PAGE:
The Valsalva maneuver is not new to me, so it scared the **** out of me when I got the first headache. All other lifts irritated the headache after it started, but I am pretty confident that it wouldn't have been a problem without the bench. The lifts didn't make it much worse, but just made it hard to stay on pace.

I am going to take a break, eat big, and try again Sunday. If things go bad then, even for a repetition, I will wait for the doctor to let me know whether I will or will not die imminently.

Here I thought a ruptured lumbar disc was my biggest lifting problem. :rofl:

I do appreciate the advice.
 

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It's surprisingly difficult, and expensive, to eat as many calories as someone needs to get stronger while eating foods that aren't garbage.
 

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Discussion Starter · #8 ·
For those that might be curious, I ended up in the ER on the advice of a doctor friend, and after some blood work, a CT scan, and a lumbar puncture, I am pleased to report that whatever is wrong doesn't seem to be something that is going to kill me.

I am cleared to start exercise again once I feel better from the LP and am hoping that things get better with some changes (more calories, different workout time, more warm up, etc.). Thanks for the advice!
 

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Lumbar punctures aren't bad. Relax and drink a lot of fluids tonight, you'll be back doing whatever you want tomorrow.
 

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NRA4EVR
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Don't see any old MD. See a younger doctor who is up-to-date, preferably a sports medicine specialist. If he isn't familiar with the Valsalva maneuver and the reason for it, you'll be wasting your money and time going to him.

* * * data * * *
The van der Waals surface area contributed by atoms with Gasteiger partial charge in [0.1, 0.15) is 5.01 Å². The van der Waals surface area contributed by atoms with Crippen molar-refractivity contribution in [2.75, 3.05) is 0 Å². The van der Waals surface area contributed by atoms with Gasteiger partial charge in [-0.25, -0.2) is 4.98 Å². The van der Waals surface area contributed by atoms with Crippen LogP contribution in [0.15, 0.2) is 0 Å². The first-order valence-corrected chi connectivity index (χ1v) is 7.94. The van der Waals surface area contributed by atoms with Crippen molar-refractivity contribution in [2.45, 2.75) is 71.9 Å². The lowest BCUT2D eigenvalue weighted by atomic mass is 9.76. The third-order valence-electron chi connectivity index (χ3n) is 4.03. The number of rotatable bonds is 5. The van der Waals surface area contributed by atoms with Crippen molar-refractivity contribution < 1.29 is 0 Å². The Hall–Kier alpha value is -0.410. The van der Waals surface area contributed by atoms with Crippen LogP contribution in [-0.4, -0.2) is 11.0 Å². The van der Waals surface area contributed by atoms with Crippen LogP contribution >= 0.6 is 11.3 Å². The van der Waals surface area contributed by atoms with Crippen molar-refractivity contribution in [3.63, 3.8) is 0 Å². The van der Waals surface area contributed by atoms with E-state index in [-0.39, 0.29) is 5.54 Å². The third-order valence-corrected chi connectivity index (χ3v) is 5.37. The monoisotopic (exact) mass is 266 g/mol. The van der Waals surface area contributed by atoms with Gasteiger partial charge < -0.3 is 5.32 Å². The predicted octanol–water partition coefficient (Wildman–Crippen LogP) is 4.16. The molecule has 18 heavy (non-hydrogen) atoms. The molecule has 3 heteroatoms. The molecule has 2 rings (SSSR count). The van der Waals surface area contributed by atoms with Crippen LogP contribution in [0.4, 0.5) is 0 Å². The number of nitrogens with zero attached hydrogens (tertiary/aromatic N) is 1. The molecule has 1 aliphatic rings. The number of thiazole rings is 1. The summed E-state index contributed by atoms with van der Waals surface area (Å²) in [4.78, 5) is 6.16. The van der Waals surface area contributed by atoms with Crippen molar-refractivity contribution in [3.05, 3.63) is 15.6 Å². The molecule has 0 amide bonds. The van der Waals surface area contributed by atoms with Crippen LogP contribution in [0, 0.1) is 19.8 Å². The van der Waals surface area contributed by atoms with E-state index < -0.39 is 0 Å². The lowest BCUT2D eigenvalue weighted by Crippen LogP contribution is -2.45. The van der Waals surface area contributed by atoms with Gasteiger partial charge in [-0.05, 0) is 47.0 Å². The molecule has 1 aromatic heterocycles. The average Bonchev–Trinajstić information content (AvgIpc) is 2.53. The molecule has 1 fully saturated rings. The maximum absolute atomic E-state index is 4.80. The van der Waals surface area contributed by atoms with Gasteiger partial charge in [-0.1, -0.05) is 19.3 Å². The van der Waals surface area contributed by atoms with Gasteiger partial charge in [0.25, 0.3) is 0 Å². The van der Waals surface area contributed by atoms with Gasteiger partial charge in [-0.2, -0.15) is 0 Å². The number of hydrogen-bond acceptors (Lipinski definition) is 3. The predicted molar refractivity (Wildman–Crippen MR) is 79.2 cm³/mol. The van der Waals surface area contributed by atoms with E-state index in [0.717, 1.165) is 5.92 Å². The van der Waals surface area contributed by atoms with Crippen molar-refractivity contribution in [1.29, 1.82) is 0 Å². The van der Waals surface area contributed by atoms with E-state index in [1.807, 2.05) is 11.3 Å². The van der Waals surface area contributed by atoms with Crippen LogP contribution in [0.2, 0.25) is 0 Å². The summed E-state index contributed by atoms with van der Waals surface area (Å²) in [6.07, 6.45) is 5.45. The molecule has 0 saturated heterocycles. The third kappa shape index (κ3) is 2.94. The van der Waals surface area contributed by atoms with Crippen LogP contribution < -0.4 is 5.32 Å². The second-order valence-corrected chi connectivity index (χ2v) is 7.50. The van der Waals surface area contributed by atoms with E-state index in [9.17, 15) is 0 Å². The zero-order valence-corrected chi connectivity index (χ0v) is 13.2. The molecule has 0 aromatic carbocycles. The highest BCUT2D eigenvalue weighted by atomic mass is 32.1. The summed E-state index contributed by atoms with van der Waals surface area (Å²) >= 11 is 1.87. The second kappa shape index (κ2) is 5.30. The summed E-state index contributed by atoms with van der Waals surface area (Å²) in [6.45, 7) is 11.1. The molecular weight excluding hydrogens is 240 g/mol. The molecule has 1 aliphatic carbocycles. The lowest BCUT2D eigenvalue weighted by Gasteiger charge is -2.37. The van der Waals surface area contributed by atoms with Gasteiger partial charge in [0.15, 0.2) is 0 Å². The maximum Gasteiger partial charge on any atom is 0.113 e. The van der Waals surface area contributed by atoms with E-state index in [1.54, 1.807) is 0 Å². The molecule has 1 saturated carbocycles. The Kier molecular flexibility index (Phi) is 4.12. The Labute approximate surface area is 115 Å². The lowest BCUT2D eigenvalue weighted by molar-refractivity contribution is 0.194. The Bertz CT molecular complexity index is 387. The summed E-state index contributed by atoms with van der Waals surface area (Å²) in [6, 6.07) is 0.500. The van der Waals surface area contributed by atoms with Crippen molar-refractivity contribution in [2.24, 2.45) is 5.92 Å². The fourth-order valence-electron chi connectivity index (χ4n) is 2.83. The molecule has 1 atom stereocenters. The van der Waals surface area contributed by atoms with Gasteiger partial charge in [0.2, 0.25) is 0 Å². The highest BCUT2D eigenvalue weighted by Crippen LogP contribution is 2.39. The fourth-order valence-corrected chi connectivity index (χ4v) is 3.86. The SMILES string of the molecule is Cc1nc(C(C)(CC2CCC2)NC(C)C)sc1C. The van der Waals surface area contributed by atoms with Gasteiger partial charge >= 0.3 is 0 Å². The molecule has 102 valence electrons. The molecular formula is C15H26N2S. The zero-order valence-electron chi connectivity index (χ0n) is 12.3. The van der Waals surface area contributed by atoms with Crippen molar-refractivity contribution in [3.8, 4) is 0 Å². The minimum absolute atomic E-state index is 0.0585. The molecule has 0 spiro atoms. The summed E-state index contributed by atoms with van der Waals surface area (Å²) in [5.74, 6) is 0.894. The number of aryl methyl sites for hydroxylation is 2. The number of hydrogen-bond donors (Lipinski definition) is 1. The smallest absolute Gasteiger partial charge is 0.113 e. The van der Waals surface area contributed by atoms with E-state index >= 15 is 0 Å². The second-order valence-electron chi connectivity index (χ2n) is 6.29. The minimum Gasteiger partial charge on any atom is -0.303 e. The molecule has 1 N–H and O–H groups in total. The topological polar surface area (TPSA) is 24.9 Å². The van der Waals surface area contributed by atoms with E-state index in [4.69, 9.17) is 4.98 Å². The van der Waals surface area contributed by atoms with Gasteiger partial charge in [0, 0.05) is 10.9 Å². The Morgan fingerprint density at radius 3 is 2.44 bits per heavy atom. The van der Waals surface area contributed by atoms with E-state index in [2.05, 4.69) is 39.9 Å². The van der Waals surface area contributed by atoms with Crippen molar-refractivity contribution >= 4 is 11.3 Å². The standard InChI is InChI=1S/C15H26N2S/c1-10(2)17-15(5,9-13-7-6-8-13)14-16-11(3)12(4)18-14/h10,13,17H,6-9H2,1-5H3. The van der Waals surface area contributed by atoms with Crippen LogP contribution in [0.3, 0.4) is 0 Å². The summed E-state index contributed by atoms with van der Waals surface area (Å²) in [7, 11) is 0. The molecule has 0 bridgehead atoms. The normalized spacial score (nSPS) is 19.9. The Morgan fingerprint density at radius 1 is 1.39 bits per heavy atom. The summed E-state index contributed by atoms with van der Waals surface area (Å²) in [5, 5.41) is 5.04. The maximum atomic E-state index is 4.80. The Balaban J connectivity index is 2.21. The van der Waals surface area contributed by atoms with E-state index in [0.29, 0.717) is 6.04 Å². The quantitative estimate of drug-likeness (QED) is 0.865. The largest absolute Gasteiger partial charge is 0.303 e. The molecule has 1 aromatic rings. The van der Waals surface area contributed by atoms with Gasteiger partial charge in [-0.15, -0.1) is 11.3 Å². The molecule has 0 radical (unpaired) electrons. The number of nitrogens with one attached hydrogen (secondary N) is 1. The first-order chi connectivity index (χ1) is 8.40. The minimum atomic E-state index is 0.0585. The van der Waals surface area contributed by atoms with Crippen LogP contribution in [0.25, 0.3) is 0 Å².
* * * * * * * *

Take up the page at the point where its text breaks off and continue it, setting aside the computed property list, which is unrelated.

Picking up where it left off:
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If you've got a local college football team, find out who they send players to. That might get you further.
 

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Discussion Starter · #12 · (Edited)
Lumbar punctures aren't bad. Relax and drink a lot of fluids tonight, you'll be back doing whatever you want tomorrow.
I wish that was the case. I had the LP Monday and felt fine, relatively speaking, but Tuesday and today were bad. After lots of caffeine today, I am finally feeling better.

I do have appointments with two younger docs, one an internal medicine specialist and a neurologist at Georgetown. The ER attending was a lifter, at least casually, and encouraged the Valsalva maneuver. That was encouraging, but given the situation, he wasn't able to offer any definitive cause. But finding out I wasn't bleeding into my skull was helpful input.
 

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I wish that was the case. I had the LP Monday and felt fine, relatively speaking, but Tuesday and today were bad. After lots of caffeine today, I am finally feeling better.